A Better Society

One of the things I worry about while doing my research is how to drive it towards building a better society. Although the concept of a better society may differ from one culture to the other, I believe any society gets better whenever all of its members experience more freedom to enjoy their rights.

Among the untold manners technology can be used to breach people’s rights, five flaws in the way we are doing informatics get my attention. Devices and programs usually suffer from (1) lack of safety, (2) lack of trustworthiness, (3) lack of privacy, (4) ignorance of diversity, and (5) lack of accountability. Not unintentionally, the projects I’ve been contributing to in the past few years tackle one or more of these issues.


From the many ways safety can be harmed by technology, the improper dissemination of sensitive content (such as pornography or violence), to inadequate audiences (such as kids or unwary spectators), gained my attention while I was developing my PhD, under the supervision of prof. Anderson Rocha (who generously proposed the topic).

With the popularity and pervasiveness of online video streams, sensitive scenes depicting suicide, murder, and even rape have been broadcasted on the Internet, raising questions about the safety of these services. Aware of this situation, Samsung has funded us to focus on the development of solutions to detect sensitive video. Rather than aiming at denouncing or morally condemning the lawful consumers of certain types of sensitive content, our intent has always been to support the implementation of filtering and warning features that would make player systems safer (especially in the case of child spectators).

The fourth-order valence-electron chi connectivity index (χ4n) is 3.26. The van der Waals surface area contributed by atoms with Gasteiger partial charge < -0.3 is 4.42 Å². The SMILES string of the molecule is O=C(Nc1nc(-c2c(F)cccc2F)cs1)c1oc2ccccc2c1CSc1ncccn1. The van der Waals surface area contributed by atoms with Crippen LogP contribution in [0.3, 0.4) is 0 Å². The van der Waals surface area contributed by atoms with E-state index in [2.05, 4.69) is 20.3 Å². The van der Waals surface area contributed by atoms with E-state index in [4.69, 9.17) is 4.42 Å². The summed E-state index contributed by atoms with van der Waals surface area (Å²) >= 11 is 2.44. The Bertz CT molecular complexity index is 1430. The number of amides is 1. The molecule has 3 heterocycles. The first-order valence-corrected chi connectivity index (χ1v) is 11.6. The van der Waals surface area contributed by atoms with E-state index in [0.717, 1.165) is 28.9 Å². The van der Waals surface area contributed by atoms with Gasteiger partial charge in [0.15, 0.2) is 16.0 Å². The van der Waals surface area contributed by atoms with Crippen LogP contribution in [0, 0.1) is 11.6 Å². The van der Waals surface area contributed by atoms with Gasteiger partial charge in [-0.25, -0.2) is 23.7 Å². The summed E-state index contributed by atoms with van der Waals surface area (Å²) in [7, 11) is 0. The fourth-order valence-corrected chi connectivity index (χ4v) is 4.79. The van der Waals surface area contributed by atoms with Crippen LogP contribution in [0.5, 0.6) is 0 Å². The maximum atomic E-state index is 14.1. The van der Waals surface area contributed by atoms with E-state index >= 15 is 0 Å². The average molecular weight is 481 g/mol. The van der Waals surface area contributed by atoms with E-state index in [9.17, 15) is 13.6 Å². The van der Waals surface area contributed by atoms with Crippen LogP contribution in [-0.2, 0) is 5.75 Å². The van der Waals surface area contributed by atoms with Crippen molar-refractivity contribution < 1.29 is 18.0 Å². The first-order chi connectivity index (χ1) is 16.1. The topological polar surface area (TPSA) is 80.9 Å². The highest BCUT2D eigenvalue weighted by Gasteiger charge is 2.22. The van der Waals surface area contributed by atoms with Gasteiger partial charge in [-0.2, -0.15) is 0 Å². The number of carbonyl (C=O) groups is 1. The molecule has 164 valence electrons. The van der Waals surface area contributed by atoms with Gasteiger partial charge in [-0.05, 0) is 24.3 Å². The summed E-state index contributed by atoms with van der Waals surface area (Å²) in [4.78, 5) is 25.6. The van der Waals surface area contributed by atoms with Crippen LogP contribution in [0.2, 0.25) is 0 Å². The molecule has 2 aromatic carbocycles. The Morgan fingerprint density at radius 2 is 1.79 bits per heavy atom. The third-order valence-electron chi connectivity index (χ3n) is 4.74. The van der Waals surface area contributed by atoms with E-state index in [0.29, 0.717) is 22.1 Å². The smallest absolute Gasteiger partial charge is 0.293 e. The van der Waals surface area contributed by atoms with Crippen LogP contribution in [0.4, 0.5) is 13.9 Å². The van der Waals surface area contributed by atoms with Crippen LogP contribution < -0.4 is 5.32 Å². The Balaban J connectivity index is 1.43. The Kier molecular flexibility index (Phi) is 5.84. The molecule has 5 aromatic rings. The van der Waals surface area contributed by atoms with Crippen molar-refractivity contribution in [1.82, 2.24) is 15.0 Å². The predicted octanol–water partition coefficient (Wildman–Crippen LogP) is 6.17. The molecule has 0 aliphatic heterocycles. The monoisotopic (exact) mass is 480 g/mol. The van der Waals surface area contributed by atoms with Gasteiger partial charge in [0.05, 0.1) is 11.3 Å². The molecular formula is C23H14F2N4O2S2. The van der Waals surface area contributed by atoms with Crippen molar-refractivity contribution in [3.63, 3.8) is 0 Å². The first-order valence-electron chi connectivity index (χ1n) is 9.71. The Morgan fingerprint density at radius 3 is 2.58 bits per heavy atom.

I’ve had the chance to tackle the lack of safety in video streaming systems through the SMA project.


In the era of misinformation and fake news, there is a symptomatic undermining of trust not only in textual but also in visual information. People are conscious of the existence of image editing software (e.g., Photoshop), with which even unskilled users can easily fabricate and manipulate pictures. Although many of these manipulations have benign purposes (no, there is nothing wrong with your memes), some contents are generated with malicious intents, such as general public deception and propaganda.

The lack of available solutions to assess the integrity of images and videos allows adversarial manipulated data to have a negative impact on the way people relate to each other on the Internet. They don’t know what to believe or whom to trust anymore. In addition, fraudulent images represent a challenge even for the scientific community. Aware of this scenario, DARPA has been funding us, at CVRL, to conduct research on the development of tools to verify the integrity of digital images.

I’m having the chance to tackle the lack of trustworthiness in visual media systems through the MediFor and Sci-Int projects.

Privacy and Diversity